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Tsvetana Paraskova

Tsvetana Paraskova

Tsvetana is a writer for Oilprice.com with over a decade of experience writing for news outlets such as iNVEZZ and SeeNews. 

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OPEC Sees No ‘Immediate Solution’ To High Oil Prices

  • OPEC President Bruno Jean-Richard Itoua: OPEC has no immediate solution to high oil prices.
  • Oil prices topped $90 per barrel early this month and continued climbing amid geopolitical tensions with the Russia-Ukraine crisis.
  • The gap between OPEC+ output and its target levels surged to as much as 900,000 barrels per day in January.

A lack of investment in oil supply in recent years is limiting the ability of oil-producing countries to boost production significantly, leaving the oil market without an “immediate solution” to the high oil prices, according to OPEC’s rotating president.

Bruno Jean-Richard Itoua, Congo’s minister of oil and gas, holds the rotating presidency of OPEC for this year and spoke about the state of the oil market at an energy conference in Riyadh, as carried by Reuters.

Oil prices topped $90 per barrel early this month and continued climbing amid geopolitical tensions with the Russia-Ukraine crisis and continued inventory drawdowns that tighten the market, while OPEC and its partners in the OPEC+ alliance struggle to pump as much crude as their quotas under the pact allow.

Early on Wednesday, before the EIA weekly inventory report, Brent traded higher at above $94, and WTI was over the $93 per barrel mark, following a slump on Tuesday due to signs of possible de-escalation in the Russia-Ukraine standoff.

Geopolitics aside, the market is tight, analysts say, and many of them see oil hitting the $100 per barrel level within weeks or months amid rebounding demand and OPEC+ struggling to raise production as much as intended.

The gap between OPEC+ output and its target levels surged to as much as 900,000 barrels per day (bpd) in January, according to estimates from the International Energy Agency (IEA).  

Earlier this week, the IEA’s executive director Fatih Birol said that OPEC+ producers need to pump more oil to close the widening gap between nameplate production quotas and actual output.  

The laggards in the OPEC+ oil output targets should look to produce more to balance the tight market, Birol said at the Egypt Petroleum Show in Cairo on Monday, as quoted by Reuters.

If OPEC+ continues to fail in delivering its oil production targets amid rising demand and inventories at multi-year lows, oil prices will remain under upward pressure and are set for more volatility, the IEA said in its monthly report published last week.

By Tsvetana Paraskova for Oilprice.com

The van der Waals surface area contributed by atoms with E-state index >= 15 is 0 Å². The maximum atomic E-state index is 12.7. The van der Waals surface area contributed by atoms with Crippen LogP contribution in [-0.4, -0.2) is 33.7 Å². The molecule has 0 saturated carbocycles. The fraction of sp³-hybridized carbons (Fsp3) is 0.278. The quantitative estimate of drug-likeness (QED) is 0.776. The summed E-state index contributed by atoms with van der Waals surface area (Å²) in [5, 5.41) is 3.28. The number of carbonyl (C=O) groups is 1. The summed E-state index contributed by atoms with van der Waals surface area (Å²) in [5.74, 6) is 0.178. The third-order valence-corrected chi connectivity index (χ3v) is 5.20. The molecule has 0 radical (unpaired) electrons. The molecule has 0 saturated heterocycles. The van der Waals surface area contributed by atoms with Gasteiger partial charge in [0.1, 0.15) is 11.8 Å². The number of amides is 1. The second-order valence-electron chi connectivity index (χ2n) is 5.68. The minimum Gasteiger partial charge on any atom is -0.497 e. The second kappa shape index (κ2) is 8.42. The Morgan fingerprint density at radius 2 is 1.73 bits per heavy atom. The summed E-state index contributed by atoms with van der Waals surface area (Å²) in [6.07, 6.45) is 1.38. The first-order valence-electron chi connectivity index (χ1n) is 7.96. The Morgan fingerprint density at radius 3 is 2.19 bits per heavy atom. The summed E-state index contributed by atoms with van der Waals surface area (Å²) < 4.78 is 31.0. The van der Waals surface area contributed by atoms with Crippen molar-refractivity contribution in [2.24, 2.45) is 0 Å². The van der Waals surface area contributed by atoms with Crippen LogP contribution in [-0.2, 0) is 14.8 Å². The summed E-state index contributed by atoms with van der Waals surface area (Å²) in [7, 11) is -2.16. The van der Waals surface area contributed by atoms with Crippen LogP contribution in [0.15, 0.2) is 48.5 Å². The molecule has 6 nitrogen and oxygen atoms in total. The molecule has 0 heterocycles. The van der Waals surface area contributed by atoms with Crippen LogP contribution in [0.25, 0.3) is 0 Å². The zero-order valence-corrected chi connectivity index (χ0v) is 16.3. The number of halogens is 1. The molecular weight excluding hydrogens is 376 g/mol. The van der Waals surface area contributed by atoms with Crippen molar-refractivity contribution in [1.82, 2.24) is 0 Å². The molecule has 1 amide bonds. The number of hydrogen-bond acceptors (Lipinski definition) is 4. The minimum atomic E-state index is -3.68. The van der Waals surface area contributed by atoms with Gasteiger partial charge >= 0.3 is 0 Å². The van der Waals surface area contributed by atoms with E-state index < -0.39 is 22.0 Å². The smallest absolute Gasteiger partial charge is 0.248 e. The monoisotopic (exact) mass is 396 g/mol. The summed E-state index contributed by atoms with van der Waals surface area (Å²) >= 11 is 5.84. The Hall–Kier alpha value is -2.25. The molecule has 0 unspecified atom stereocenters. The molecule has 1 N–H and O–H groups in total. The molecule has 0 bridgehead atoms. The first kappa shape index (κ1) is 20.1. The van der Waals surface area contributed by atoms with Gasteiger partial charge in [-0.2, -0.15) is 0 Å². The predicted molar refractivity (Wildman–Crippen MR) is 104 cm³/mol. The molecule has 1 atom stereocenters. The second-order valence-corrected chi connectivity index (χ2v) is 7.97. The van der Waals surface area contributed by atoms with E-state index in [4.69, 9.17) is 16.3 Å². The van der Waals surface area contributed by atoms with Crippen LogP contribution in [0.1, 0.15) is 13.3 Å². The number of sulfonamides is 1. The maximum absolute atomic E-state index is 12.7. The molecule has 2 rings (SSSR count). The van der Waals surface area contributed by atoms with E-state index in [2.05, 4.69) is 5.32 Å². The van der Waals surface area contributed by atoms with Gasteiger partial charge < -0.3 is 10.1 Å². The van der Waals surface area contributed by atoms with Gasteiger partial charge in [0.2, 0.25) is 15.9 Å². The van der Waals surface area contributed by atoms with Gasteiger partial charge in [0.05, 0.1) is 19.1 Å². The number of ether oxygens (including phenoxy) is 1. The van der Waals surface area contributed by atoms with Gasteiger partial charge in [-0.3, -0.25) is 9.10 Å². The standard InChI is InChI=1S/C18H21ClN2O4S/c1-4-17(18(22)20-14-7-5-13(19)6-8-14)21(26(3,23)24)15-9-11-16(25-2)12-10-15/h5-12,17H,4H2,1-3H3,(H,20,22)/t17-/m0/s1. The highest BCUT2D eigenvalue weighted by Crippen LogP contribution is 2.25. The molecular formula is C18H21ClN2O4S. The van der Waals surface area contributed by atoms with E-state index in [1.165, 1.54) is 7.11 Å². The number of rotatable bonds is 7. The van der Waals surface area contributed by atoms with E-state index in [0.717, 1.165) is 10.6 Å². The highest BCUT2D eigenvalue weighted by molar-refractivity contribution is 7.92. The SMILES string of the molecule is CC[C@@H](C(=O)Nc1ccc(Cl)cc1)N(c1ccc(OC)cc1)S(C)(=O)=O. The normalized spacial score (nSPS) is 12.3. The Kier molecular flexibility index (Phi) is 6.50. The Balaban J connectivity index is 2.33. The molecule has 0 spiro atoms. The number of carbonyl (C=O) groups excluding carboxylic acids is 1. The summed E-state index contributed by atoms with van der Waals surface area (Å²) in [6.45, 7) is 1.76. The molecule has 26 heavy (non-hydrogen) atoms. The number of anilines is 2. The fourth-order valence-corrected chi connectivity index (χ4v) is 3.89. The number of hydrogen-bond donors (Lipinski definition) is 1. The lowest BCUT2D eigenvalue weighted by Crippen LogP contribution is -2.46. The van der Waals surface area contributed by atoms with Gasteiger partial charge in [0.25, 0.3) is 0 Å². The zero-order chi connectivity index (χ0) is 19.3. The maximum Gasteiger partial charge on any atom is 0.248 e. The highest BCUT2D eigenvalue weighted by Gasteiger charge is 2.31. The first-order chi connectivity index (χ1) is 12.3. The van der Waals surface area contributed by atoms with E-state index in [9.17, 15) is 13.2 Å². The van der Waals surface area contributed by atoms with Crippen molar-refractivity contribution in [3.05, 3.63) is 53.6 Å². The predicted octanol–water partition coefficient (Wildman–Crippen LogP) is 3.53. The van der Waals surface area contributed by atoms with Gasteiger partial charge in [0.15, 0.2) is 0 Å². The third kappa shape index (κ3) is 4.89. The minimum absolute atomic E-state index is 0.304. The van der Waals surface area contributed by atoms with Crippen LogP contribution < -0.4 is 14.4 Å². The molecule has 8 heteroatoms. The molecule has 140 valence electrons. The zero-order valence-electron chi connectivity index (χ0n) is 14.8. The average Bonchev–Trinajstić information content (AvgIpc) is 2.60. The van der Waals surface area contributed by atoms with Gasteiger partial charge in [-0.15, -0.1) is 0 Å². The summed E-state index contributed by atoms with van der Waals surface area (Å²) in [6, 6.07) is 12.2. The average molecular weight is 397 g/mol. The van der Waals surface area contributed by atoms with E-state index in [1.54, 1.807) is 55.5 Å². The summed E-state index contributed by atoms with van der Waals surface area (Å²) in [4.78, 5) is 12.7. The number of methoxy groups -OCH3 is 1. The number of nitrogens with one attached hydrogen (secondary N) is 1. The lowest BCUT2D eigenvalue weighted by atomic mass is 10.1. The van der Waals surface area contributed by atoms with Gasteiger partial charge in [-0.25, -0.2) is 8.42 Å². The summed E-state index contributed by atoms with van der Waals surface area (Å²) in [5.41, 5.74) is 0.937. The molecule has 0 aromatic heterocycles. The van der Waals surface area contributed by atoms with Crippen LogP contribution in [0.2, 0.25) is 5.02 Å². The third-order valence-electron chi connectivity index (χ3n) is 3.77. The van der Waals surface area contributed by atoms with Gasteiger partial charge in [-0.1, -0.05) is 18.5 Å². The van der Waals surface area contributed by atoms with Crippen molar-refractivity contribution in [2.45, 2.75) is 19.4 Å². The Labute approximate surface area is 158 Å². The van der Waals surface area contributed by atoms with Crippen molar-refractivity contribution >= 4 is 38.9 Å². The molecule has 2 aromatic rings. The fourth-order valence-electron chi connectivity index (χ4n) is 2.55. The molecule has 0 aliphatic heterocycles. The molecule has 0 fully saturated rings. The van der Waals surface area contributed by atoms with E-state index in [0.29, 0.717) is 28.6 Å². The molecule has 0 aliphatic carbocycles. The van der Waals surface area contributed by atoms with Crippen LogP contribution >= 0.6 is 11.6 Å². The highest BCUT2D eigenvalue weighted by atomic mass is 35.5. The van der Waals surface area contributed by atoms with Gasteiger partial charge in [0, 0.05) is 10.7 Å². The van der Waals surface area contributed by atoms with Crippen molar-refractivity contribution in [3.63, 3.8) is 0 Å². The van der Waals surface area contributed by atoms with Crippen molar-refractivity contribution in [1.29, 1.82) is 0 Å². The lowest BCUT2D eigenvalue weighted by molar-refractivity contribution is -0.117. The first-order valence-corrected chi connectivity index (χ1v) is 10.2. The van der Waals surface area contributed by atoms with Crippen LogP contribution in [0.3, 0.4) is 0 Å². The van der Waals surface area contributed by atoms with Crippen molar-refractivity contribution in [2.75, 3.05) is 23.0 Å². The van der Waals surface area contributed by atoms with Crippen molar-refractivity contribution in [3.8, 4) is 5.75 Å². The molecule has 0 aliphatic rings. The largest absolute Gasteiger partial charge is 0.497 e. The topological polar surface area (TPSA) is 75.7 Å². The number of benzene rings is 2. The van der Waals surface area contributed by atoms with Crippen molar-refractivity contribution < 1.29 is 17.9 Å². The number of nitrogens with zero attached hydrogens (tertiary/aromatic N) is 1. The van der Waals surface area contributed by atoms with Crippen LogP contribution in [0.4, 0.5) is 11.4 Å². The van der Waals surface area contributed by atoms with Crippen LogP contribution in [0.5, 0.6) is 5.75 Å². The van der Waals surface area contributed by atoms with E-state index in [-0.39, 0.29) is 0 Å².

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  • Mamdouh Salameh on February 16 2022 said:
    The collapse of global oil demand and prices in 2020 at the height of the pandemic along with hasty EU policies to accelerate energy transition at the expense of fossil fuels, the IEA’s discredited ne-zero emissions 2050 roadmap calling for the immediate halting of investments in oil and gas, the excessive pressure on the global oil industry by environmental activists to divest of its oil and gas assets and the pressure on banks not to extend investment loans to oil companies have all led to an estimated 40% reduction in global investment in oil and gas during the last three years.

    This has translated into a shrinking global spare oil production capacity, widening gap between demand supplies and an accelerating decline in global oil inventories which coupled with the most bullish global oil demand since 2014 are leading to the current surge in crude oil prices.

    Moreover, the global oil market has already entered a super-cycle phase that could last up to ten years and could take Brent crude oil price to $120 a barrel in the next few years.

    The gap between OPEC+ output and its target levels is reported to have widened to estimated 900,000 barrels a day (b/d) in January. Still, OPEC+ is doing its utmost to keep the market balanced. OPEC+ has enough spare capacity to keep the oil market balanced in both 2022 and 2023. Beyond that, it urgently needs to add more capacity. This means it has to start investing heavily in expanding capacity immediately as it normally takes up to 5 years before investment reaches fruition.

    A Brent crude oil price ranging from $100-$110 a barrel could be good for the global economy as it invigorates the three chunks that make up the global economy: (i) global oil investments; (ii) the global oil industry and (iii) the economies of the oil-producing countries. If the oil price exceeds the tolerance level of the global economy, it will let the world know in no uncertain terms. A case in point is when Brent crude hit $147 a barrel in 2008 and was followed by a global financial crisis that almost brought the global economy to the brink of collapse.

    Dr Mamdouh G Salameh
    International Oil Economist
    Visiting Professor of Energy Economics at ESCP Europe Business School, London

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